Wells have served an essential function on our homesteads for a long time. Before there was city water, and still today, wells were the only way some houses had access to potable water in some areas. While they can still serve a purpose, technology has advanced, and other options are available to you no matter where you live. If your well is having issues, you will want to know about another option that may be perfect for you.
How Do I Tell If My Well is Running Dry?
Wells actually can leave you high and dry rather quickly. Pumps fail, rapid changes in the well, or nearby construction, etc.
However, there are several indicators that your well may be drying up or otherwise going bad.
Problems at the Faucet
Problems at the faucet are one surefire way to tell if your well is running dry. For example, if your faucets are sputtering or water pressure is consistently low, it could be a sign that your well is running out of water. Another problem at the faucet that is kind of gross is when the water comes out muddy or murky.
Problems at the Well
You may also notice that your well has to work harder to get the water to your house. If the pump is running longer, it likely means that it is working harder to build up pressure to pump the water out. Another common issue when wells begin to run dry is the well taking longer to recover after heavy use.
Talk to your neighbors to see if they are experiencing similar problems. If it is a shared well and they notice the same issues, your well is likely running dry.
A dry well can force a pump to work extra hard and wear it out faster. So, if your pump seems to cycle on and off constantly and makes loud and unusual noises, it is likely going bad. You may also notice that your electric bills are higher than usual with no obvious culprit.
What Happens if I Ignore It?
Ignoring a well drying up is easy because the water doesn't disappear right away. However, ignoring a dry well can lead to serious problems in the future, including running out of water and not having potable water for drinking and cooking.
A Better Solution
Digging a new well can be a complicated process, and there is no guarantee when that one will run out. However, another solution is better than well water in every way. A rainwater harvesting system works by collecting water from your roof when it rains and storing that water in a below-ground tank. That water is then accessed like you would any other water source by being pumped from the tanks to your house. It's a relatively simple process with many benefits over well and even city water.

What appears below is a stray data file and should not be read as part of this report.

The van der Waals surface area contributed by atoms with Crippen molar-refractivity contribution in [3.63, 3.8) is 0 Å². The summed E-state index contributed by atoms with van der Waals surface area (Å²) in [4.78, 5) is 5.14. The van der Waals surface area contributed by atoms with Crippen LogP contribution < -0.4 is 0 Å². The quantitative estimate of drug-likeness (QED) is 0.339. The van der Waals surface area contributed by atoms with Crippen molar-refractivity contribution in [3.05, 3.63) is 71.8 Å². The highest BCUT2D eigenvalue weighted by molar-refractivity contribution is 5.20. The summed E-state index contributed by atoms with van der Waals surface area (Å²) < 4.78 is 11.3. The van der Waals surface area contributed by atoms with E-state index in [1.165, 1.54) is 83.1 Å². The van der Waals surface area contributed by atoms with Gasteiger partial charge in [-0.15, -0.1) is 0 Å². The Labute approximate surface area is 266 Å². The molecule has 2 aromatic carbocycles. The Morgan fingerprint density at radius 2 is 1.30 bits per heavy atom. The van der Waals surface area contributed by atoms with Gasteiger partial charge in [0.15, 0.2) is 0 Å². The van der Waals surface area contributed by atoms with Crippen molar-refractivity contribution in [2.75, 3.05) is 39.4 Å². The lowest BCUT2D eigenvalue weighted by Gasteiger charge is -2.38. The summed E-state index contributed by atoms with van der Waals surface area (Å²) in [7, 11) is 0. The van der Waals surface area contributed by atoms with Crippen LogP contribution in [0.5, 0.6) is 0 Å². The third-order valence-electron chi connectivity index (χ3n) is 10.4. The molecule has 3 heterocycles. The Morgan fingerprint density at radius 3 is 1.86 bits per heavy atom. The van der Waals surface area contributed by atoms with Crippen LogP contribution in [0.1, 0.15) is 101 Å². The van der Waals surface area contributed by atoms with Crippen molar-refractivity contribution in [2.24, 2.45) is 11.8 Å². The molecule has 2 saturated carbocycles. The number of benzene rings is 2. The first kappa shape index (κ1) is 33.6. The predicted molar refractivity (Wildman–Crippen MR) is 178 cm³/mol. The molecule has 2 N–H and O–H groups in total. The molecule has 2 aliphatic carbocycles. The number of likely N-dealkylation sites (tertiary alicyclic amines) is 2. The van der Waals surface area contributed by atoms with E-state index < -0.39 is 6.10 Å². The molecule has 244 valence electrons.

Well Water Quality vs. Rainwater Harvesting Quality
The idea of rainwater may make some people nervous because you are drinking water straight from the sky, but rainwater from a harvesting system is some of the purest water you can find.
When rainwater is collected, it goes through a sediment filter which filters out large contaminants from the water like sticks and leaves. Then, when the water is pulled from the tanks to the house, it goes through more filters that remove any impurities and kill bacteria, so by the time it reaches your faucet, it is some of the cleanest and softest water you can find.
On the other hand, well water is well-known for having questionable quality. Since the water is drawn from the ground, well water can come in contact with all kinds of stuff, including ground pollution. This water is also filled with salt and minerals that aren't always good for your body and are never good for your appliances.
Reliability of Rainwater vs. Well Water
A common misconception of rainwater harvesting is that you'll run out of water often, but the tanks are large, and it rains often. We will show you the average yearly rainfall in your area so you know how much rain you can expect. Also, unlike a well that relies on an underground water reservoir, a rainwater harvesting tank is constantly topped off.
Rainwater harvesting systems have a couple of advantages over well water when discussing reliability. In the unlikely event that you experience severe drought, and your tanks are low, they can switch back to city or well water until they have been replenished. Our harvesting tanks also have a separate water port, so you can have water trucked in from another source to fill your tanks if water is ever running low. Most fire departments will perform this service for a small fee.
When comparing the two systems in working order, rainwater tanks are still more reliable. While wells often struggle with water pressure and require large, expensive pumps to improve water pressure, rainwater collection systems are designed with water pressure in mind.
A rainwater harvesting system sounds expensive because it has so many more components than a well, but the truth is that the two are similar in cost, especially if you have to dig a new well. The machinery it takes to drill a well is more niche and costs significantly more than the machinery needed to dig out an area for your water tanks. When you compare the long-term costs of the two, the gap becomes even smaller because you don't have to worry about treating rainwater or the possibility of the well running dry and having to start over.
The Many Advantages of Rainwater
Well, water isn't the only water source that rainwater harvesting systems have an advantage over; they also have many benefits compared to city water. Well water has been reliable for years, but it is not the most trustworthy or safest option. If you have experienced any indicators that your well is running dry, it can range from annoying to downright worrisome. So don't wait for the day that you can't get water when you need it; contact us today to find out how a rainwater harvesting system will change your life.